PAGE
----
|Publication number||US7555358 B2|
|Application number||US 10/205,918|
|Publication date||Jun 30, 2009|
|Filing date||Jul 25, 2002|
|Priority date||Mar 24, 1997|
|Also published as||EP1027675A1, EP1027675A4, US5856923, US6427092, US7738988, US8315730, US8600540, US20020183884, US20070239307, US20100222913, US20130006411, WO1998043191A1|
|Publication number||10205918, 205918, US 7555358 B2, US 7555358B2, US-B2-7555358, US7555358 B2, US7555358B2|
|Inventors||Mark L. Jones, Gregory A. Barnett|
|Original Assignee||Micron Technology, Inc.|
|Export Citation||BiBTeX, EndNote, RefMan|
|Patent Citations (92), Non-Patent Citations (1), Referenced by (7), Classifications (32), Legal Events (4)|
|External Links: USPTO, USPTO Assignment, Espacenet|
This application is a continuation of application Ser. No. 09/137,781, filed Aug. 20, 1998, now U.S. Pat. No. 6,427,092, issued Jul. 30, 2002, which is a continuation of application Ser. No. 08/822,731, filed Mar. 24, 1997, now U.S. Pat. No. 5,856,923, issued Jan. 5, 1999, which is related to the following co-pending applications: Ser. No. 08/591,238, filed Jan. 17, 1996, now abandoned; Ser. No. 08/664,109, filed Jun. 13, 1996, now U.S. Pat. No. 5,895,962, issued Apr. 20, 1999; Ser. No. 08/785,353, filed Jan. 17, 1997, now U.S. Pat. No. 5,927,512, issued Jul. 27, 1999; Ser. No. 08/801,565, filed Feb. 17, 1997, now U.S. Pat. No. 5,844,803 issued Dec. 1, 1998; Ser. No. 08/806,442, filed Feb. 26, 1997, now U.S. Pat. No. 5,915,231, issued Jun. 22, 1999; and Ser. No. 08/871,015, filed Jun. 6, 1997, now U.S. Pat. No. 5,907,492, issued May 25, 1999.
1. Field of the Invention
The present invention relates in general to integrated circuit (IC) manufacturing and, more specifically, to methods for tracking IC devices in a substantially continuous flow of IC devices from multiple lots through one or more steps in an IC manufacturing process.
2. State of the Art
Integrated circuits (ICs) are small electronic circuits formed on the surface of a wafer of semiconductor material, such as silicon, in an IC manufacturing process referred to as “fabrication.” Once fabricated, ICs are probed to evaluate a variety of their electronic characteristics, cut from the wafer on which they were formed into discrete IC dice or “chips,” and then assembled for customer use using various well-known IC packaging techniques, including lead frame packaging, Chip-On-Board (COB) packaging, and flip-chip packaging.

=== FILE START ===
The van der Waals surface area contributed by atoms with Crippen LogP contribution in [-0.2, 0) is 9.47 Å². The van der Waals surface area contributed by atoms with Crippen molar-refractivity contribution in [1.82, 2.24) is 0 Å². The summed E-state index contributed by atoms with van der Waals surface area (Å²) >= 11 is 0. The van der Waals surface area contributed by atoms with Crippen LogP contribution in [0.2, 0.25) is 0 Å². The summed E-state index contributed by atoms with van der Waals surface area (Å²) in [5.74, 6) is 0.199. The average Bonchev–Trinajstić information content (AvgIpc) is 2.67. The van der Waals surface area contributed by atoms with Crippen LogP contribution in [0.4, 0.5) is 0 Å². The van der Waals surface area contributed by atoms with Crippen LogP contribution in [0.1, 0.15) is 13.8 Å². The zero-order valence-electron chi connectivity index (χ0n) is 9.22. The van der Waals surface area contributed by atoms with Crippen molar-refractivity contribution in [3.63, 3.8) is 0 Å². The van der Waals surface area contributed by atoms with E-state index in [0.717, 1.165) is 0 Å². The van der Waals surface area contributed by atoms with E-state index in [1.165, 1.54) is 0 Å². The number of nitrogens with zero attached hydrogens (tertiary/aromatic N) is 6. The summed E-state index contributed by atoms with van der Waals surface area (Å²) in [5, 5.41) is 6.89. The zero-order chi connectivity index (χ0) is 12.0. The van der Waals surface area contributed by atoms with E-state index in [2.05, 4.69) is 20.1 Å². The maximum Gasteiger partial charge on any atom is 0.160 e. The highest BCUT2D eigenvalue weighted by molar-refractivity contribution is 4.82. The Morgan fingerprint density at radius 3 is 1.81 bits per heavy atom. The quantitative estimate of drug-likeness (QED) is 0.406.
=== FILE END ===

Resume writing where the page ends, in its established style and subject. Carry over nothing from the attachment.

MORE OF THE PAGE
During the manufacturing process, ICs generally undergo a variety of tests to ensure they will function properly once shipped. Testing typically involves a variety of known test steps, such as speed grading, bum-in, and final, which test ICs for defects and functionality and grade ICs for speed.
ICs are typically tracked through the fabrication, probe, assembly, and test steps described above so correlations can be found between the results of tests performed on ICs in the test steps and the “path” the ICs took through the manufacturing process. For example, by tracking a group of ICs through the manufacturing process, it might be determined that ICs wire-bonded on a particular wire-bonding machine have an unusually high failure rate when tested. Similarly, it might be determined that a test machine itself is failing a disproportionate number of ICs. In either case, tracking ICs through the manufacturing process allows the source of a problem to be pinpointed and addressed.
As shown in
In the conventional tracking procedure 10, a sub-lot (e.g., sub-lot H) is received from an input queue 14 where sub-lots wait to proceed through the process step 12. The process step 12 may be any step in the IC manufacturing process including, for example, probe, wafer saw, speed grading, bum-in, or final testing.
As a sub-lot advances through the process step 12, data 16 related to the process step 12 is generated. Such data 16 may include, for example: an identification of the processing equipment and the operating personnel for the process step 12; information regarding the set-up of the process step 12; the time and date the sub-lot advanced through the process step 12; and yield and test results from the process step 12.